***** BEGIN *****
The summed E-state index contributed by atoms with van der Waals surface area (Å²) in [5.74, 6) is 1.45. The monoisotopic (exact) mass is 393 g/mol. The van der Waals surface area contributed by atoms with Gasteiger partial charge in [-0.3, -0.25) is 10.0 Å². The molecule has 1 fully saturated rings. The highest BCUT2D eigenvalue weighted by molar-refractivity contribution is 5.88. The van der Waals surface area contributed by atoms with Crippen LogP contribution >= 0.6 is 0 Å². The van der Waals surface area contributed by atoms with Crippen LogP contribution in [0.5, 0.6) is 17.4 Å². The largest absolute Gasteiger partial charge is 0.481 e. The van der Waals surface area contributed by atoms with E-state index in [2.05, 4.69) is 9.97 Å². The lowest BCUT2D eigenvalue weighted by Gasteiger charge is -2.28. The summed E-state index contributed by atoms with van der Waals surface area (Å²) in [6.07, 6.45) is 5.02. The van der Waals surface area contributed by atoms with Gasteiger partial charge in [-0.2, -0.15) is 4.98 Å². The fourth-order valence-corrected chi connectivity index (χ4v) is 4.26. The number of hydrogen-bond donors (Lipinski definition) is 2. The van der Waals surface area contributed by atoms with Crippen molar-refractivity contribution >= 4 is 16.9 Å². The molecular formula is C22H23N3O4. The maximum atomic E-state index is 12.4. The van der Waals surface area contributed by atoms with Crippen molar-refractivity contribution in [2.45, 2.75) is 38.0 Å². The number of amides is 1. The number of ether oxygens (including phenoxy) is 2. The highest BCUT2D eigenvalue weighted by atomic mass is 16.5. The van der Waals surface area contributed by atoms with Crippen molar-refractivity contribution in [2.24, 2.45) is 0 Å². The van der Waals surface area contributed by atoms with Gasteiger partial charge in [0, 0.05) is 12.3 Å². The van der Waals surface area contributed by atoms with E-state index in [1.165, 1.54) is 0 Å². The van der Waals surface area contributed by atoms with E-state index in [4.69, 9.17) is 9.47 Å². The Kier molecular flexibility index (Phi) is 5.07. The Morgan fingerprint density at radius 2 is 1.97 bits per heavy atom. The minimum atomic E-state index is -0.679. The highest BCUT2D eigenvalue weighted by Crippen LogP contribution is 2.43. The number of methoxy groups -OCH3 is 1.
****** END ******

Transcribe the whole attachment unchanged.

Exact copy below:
The summed E-state index contributed by atoms with van der Waals surface area (Å²) in [5.74, 6) is 1.45. The monoisotopic (exact) mass is 393 g/mol. The van der Waals surface area contributed by atoms with Gasteiger partial charge in [-0.3, -0.25) is 10.0 Å². The molecule has 1 fully saturated rings. The highest BCUT2D eigenvalue weighted by molar-refractivity contribution is 5.88. The van der Waals surface area contributed by atoms with Crippen LogP contribution >= 0.6 is 0 Å². The van der Waals surface area contributed by atoms with Crippen LogP contribution in [0.5, 0.6) is 17.4 Å². The largest absolute Gasteiger partial charge is 0.481 e. The van der Waals surface area contributed by atoms with E-state index in [2.05, 4.69) is 9.97 Å². The lowest BCUT2D eigenvalue weighted by Gasteiger charge is -2.28. The summed E-state index contributed by atoms with van der Waals surface area (Å²) in [6.07, 6.45) is 5.02. The van der Waals surface area contributed by atoms with Gasteiger partial charge in [-0.2, -0.15) is 4.98 Å². The fourth-order valence-corrected chi connectivity index (χ4v) is 4.26. The number of hydrogen-bond donors (Lipinski definition) is 2. The van der Waals surface area contributed by atoms with Crippen molar-refractivity contribution >= 4 is 16.9 Å². The molecular formula is C22H23N3O4. The maximum atomic E-state index is 12.4. The van der Waals surface area contributed by atoms with Crippen molar-refractivity contribution in [2.45, 2.75) is 38.0 Å². The number of amides is 1. The number of ether oxygens (including phenoxy) is 2. The highest BCUT2D eigenvalue weighted by atomic mass is 16.5. The van der Waals surface area contributed by atoms with Crippen molar-refractivity contribution in [2.24, 2.45) is 0 Å². The van der Waals surface area contributed by atoms with Gasteiger partial charge in [0, 0.05) is 12.3 Å². The van der Waals surface area contributed by atoms with E-state index in [1.165, 1.54) is 0 Å². The van der Waals surface area contributed by atoms with E-state index in [4.69, 9.17) is 9.47 Å². The Kier molecular flexibility index (Phi) is 5.07. The Morgan fingerprint density at radius 2 is 1.97 bits per heavy atom. The minimum atomic E-state index is -0.679. The highest BCUT2D eigenvalue weighted by Crippen LogP contribution is 2.43. The number of methoxy groups -OCH3 is 1.